Hiller Goodspeed is a Florida boy currently living and creating in the Pacific Northwest. He works almost exclusively with pencils to produce iconic and innocent drawings of friendly shapes and little faces on scrap paper. His characters, both weird and whimsical, channel the special feelings of a generation embracing individuality, self-care, and super-positivity. Amongst Goodspeed’s many fans online, his drawings have become popular memes and stand-ins for emotional expression.
Subscribe by October 31st to receive a surprise print set from Hiller, featuring FIVE risograph prints and a fun creative activity.
Tell us about these five little drawings.
My drawings start out as singular thoughts I have while sitting on the bus or walking around my neighbourhood. For a few days, I think about these thoughts, and when I think of a good image, I sit down and try to pair the two together, though sometimes they work just fine as pieces all by themselves.
What is your typical day like?
I eat an English muffin and a banana almost every day for breakfast. I take the bus most everywhere, so my day usually has a lot of sitting and thinking and reading in it. My wife Erin and I spend a lot of time hanging out in our apartment, listening to music and watching things and making food. I also spend quite a lot of time in Stanley Park, a small forest near our Vancouver apartment.
What is your studio like?
Erin and I have turned the dining room of our apartment into a little studio space. I just bought a computer this past weekend, so I had to put up shelves and relocate all of my knick-knacks and desk things. Overall it’s a nice space, it has good light and is right next to the kitchen.
What is the most important thing in your studio?
The tapestry that hangs to the left of my desk is special to me. I bought it while living in Portland and it has always made me happy to look at.
How do you do to get in the zone?
I like to listen to music when I draw, especially bands like Beat Happening, The Magnetic Fields, The Olivia Tremor Control, and The Books. Having a coffee or tea nearby is important too. Sometimes the creative zone feels far away, and I just have to wait for it to come back around again.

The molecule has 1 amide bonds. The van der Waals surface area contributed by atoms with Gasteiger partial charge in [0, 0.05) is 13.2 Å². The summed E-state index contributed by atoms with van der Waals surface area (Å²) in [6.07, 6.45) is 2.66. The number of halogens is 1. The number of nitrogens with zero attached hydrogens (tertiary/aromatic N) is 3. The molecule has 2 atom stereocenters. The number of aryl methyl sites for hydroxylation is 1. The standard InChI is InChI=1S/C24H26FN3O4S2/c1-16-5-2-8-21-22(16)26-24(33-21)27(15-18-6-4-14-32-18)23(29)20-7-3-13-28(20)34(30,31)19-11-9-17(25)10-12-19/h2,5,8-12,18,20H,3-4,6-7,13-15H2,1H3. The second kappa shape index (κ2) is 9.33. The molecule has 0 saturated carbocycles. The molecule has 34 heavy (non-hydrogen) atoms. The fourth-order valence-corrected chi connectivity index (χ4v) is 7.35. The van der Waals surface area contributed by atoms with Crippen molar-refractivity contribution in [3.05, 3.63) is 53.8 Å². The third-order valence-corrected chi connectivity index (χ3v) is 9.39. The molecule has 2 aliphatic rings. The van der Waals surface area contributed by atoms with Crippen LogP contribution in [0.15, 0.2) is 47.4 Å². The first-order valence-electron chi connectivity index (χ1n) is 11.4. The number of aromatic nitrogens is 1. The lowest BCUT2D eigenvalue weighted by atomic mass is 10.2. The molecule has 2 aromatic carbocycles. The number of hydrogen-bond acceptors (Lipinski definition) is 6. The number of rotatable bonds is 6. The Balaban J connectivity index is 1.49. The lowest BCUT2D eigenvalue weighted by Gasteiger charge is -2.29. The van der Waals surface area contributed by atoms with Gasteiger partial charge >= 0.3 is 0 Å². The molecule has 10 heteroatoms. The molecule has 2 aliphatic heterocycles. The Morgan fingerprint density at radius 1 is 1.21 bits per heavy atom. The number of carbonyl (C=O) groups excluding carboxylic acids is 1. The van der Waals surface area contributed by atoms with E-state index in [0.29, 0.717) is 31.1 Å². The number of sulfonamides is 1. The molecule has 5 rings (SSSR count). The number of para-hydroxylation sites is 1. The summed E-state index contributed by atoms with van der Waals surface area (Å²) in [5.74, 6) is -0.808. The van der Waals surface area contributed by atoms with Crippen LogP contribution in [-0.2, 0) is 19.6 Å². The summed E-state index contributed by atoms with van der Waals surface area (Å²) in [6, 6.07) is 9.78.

How has your practice changed over time?
When I was younger, I tried to make a more serious and cool kind of art, which was okay for awhile, but as I progressed, I found myself gravitating towards more simple styles and methods. I make the art I make now as a way to unwind. It’s kind of like keeping a diary, by making art I’m able to express things that I don’t have very many other ways of expressing. Thoughts and daydreams and ideas pile up quickly, and making art is a way for me to put those things away, so I don’t have to carry them around with me all of the time.
Tell us about a career highlight.
Once I saw an illustration I had done in the gutter by the bus stop and thought “Wow!” It’s a special thing to see something you’ve made out in the world as just another piece of regular garbage.
What do you like about being an artist?
The best thing about being an artist is getting to share the things that I make with people who appreciate them.
What advice do you have for aspiring artists?
Be patient. Take your time figuring out what you want to make and how you would like to make it. Your art doesn’t have to be complicated if you don’t want it to be. Create art for yourself, art that makes you feel good even if no one else ever sees it.
Hiller Goodspeed is our November 2017 artist.
See more at hillergoodspeed.com